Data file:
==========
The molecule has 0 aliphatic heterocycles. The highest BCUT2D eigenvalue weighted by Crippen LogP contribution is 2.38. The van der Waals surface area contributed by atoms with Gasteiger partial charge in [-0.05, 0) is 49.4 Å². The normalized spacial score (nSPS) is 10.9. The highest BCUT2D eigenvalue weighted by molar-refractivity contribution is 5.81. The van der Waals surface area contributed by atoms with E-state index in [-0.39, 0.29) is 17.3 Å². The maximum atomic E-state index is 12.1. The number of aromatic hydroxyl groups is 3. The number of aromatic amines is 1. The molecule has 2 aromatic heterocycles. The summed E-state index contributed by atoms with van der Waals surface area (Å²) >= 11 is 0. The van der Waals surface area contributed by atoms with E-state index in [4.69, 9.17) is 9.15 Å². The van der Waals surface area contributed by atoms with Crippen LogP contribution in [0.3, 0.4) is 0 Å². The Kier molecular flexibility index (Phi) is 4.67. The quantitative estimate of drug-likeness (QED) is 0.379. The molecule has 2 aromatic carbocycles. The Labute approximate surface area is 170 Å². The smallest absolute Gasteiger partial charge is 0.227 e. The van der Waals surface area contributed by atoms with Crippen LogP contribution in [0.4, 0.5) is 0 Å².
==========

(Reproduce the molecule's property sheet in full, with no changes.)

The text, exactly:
The molecule has 0 aliphatic heterocycles. The highest BCUT2D eigenvalue weighted by Crippen LogP contribution is 2.38. The van der Waals surface area contributed by atoms with Gasteiger partial charge in [-0.05, 0) is 49.4 Å². The normalized spacial score (nSPS) is 10.9. The highest BCUT2D eigenvalue weighted by molar-refractivity contribution is 5.81. The van der Waals surface area contributed by atoms with E-state index in [-0.39, 0.29) is 17.3 Å². The maximum atomic E-state index is 12.1. The number of aromatic hydroxyl groups is 3. The number of aromatic amines is 1. The molecule has 2 aromatic heterocycles. The summed E-state index contributed by atoms with van der Waals surface area (Å²) >= 11 is 0. The van der Waals surface area contributed by atoms with E-state index in [4.69, 9.17) is 9.15 Å². The van der Waals surface area contributed by atoms with Crippen LogP contribution in [0.3, 0.4) is 0 Å². The Kier molecular flexibility index (Phi) is 4.67. The quantitative estimate of drug-likeness (QED) is 0.379. The molecule has 2 aromatic carbocycles. The Labute approximate surface area is 170 Å². The smallest absolute Gasteiger partial charge is 0.227 e. The van der Waals surface area contributed by atoms with Crippen LogP contribution in [0.4, 0.5) is 0 Å².